Even when this game hits the $20 bargain bins I’m still inclined to recommend this only as a rental and only if you are a fan of the show. There’s not a whole lot to unlock and the video extras that include final performances by Ruben and Clay are available from the very beginning. I would have like to unlocked performances from the other top ten singers from season two.
As it is, there is probably 5-7 hours of gaming here. I played through the entire game three times, once on each skill level and was able to experience most of the song library. What I missed I played in quick matches. If you are a huge karaoke fan then I suppose this game might have more value.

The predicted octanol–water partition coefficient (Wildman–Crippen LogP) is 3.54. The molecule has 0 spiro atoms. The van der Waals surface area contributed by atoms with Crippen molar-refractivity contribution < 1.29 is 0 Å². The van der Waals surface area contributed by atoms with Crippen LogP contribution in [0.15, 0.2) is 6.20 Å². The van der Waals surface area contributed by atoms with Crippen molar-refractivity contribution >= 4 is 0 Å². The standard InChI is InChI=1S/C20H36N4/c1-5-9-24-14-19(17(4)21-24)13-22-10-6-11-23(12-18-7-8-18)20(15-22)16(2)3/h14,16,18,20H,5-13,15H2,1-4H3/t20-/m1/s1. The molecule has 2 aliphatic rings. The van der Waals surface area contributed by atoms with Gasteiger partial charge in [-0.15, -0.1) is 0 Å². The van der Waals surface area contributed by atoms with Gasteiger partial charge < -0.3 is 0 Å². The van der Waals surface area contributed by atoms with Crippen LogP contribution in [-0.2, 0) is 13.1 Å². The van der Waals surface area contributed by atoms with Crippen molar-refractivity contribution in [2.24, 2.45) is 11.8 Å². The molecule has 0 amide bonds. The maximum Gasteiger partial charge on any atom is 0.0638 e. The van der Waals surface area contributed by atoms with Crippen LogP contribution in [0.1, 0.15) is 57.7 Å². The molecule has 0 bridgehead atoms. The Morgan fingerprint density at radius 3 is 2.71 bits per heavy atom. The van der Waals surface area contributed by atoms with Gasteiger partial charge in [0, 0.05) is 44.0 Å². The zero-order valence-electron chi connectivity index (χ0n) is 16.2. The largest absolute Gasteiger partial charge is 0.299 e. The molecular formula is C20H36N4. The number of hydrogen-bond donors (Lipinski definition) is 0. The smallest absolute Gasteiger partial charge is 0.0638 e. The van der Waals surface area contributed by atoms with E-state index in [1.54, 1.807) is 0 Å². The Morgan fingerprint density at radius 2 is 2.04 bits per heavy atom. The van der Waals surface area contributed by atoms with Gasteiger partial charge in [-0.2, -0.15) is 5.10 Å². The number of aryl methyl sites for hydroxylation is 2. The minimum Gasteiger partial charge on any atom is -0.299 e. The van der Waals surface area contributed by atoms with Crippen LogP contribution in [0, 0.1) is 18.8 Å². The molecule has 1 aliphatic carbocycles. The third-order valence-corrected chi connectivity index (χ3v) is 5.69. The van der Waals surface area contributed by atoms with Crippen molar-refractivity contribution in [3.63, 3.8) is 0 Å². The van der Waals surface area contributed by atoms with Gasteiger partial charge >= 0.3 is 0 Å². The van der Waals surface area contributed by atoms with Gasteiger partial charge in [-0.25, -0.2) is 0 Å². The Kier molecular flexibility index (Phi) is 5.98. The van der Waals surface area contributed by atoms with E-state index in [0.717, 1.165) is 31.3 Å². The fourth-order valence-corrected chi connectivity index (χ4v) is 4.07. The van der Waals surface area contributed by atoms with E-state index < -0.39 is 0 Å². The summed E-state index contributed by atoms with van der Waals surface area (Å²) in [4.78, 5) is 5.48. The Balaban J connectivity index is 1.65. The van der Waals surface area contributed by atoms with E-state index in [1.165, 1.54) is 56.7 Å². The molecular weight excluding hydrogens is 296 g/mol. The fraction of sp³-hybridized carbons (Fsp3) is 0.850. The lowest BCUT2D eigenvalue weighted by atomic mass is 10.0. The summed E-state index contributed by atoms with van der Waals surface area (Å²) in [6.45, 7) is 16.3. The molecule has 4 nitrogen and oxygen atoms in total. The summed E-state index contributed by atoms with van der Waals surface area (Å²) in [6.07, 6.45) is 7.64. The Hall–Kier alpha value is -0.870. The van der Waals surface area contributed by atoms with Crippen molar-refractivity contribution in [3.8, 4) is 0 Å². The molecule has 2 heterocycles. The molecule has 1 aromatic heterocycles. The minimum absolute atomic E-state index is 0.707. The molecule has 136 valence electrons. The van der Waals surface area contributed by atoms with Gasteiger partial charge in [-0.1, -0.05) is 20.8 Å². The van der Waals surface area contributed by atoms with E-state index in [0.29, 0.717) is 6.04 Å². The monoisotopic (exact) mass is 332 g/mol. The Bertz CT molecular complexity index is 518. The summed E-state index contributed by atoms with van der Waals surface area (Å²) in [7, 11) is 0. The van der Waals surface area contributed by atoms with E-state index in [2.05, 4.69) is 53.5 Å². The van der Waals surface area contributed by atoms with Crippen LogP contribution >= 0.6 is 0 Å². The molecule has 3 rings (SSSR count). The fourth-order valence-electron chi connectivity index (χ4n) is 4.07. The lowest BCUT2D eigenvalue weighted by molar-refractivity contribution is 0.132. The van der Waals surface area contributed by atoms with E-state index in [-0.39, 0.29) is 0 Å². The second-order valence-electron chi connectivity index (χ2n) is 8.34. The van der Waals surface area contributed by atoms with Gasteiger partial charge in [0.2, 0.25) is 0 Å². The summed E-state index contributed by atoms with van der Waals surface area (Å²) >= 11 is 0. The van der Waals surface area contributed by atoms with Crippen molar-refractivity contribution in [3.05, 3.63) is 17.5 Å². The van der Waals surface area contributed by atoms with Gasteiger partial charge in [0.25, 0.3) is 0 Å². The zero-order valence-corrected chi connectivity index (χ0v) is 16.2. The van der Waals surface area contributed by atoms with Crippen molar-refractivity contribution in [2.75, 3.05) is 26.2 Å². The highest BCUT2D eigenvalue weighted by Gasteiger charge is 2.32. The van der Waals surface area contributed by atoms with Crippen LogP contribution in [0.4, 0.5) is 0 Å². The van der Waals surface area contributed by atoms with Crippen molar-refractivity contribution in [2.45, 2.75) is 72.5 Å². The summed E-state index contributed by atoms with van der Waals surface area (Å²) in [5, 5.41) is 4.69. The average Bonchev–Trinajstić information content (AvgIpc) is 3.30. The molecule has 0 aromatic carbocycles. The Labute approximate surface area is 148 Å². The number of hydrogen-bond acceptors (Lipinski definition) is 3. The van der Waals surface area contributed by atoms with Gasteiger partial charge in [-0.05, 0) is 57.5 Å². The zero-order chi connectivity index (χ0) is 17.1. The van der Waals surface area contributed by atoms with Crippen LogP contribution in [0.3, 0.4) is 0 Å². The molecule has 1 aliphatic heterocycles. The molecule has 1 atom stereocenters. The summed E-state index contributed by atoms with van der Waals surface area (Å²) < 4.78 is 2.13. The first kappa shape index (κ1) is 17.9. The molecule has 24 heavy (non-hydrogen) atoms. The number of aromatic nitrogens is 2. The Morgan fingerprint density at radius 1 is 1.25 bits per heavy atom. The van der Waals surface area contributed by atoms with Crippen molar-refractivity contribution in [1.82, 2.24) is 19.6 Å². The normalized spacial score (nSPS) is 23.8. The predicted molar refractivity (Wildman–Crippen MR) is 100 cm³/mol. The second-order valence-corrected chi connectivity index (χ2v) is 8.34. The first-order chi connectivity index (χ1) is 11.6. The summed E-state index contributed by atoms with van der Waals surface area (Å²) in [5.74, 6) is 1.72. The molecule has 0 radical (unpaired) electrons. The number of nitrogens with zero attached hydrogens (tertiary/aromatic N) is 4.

A couple of years ago this title might have flown but there are just too many music games currently available for the PS2, and American Idol just seems like a quick and dirty knockoff to cash in on the fever of the show.
Fans of the show and girls 8-12 who like playing “dress-up” might find something to like here, but anyone looking for a quality rhythm game should probably look somewhere else. Check your rhythm at the door. A fast thumb is the only requirement to becoming America’s next superstar.